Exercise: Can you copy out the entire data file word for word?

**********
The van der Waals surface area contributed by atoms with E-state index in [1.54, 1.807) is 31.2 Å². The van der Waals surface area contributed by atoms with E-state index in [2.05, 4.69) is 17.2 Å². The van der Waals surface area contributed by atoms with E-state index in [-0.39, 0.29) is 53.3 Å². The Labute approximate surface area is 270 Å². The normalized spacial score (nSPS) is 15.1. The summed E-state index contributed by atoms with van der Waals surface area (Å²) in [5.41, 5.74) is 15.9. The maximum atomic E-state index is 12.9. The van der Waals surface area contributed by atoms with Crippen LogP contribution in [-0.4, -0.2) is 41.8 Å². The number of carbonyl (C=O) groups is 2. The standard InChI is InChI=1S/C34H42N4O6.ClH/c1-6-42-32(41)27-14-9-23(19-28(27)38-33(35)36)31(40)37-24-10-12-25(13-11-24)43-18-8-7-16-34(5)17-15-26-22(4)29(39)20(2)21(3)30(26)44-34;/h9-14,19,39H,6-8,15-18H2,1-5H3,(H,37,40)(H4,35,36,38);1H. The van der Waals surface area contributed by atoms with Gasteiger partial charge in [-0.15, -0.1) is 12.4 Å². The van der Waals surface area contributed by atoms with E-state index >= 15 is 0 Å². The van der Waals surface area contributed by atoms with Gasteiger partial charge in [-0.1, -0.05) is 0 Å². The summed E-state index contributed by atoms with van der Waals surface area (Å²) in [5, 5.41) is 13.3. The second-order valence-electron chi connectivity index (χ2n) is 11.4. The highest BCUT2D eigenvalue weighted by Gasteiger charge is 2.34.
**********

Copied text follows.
The van der Waals surface area contributed by atoms with E-state index in [1.54, 1.807) is 31.2 Å². The van der Waals surface area contributed by atoms with E-state index in [2.05, 4.69) is 17.2 Å². The van der Waals surface area contributed by atoms with E-state index in [-0.39, 0.29) is 53.3 Å². The Labute approximate surface area is 270 Å². The normalized spacial score (nSPS) is 15.1. The summed E-state index contributed by atoms with van der Waals surface area (Å²) in [5.41, 5.74) is 15.9. The maximum atomic E-state index is 12.9. The van der Waals surface area contributed by atoms with Crippen LogP contribution in [-0.4, -0.2) is 41.8 Å². The number of carbonyl (C=O) groups is 2. The standard InChI is InChI=1S/C34H42N4O6.ClH/c1-6-42-32(41)27-14-9-23(19-28(27)38-33(35)36)31(40)37-24-10-12-25(13-11-24)43-18-8-7-16-34(5)17-15-26-22(4)29(39)20(2)21(3)30(26)44-34;/h9-14,19,39H,6-8,15-18H2,1-5H3,(H,37,40)(H4,35,36,38);1H. The van der Waals surface area contributed by atoms with Gasteiger partial charge in [-0.15, -0.1) is 12.4 Å². The van der Waals surface area contributed by atoms with E-state index >= 15 is 0 Å². The van der Waals surface area contributed by atoms with Gasteiger partial charge in [-0.1, -0.05) is 0 Å². The summed E-state index contributed by atoms with van der Waals surface area (Å²) in [5, 5.41) is 13.3. The second-order valence-electron chi connectivity index (χ2n) is 11.4. The highest BCUT2D eigenvalue weighted by Gasteiger charge is 2.34.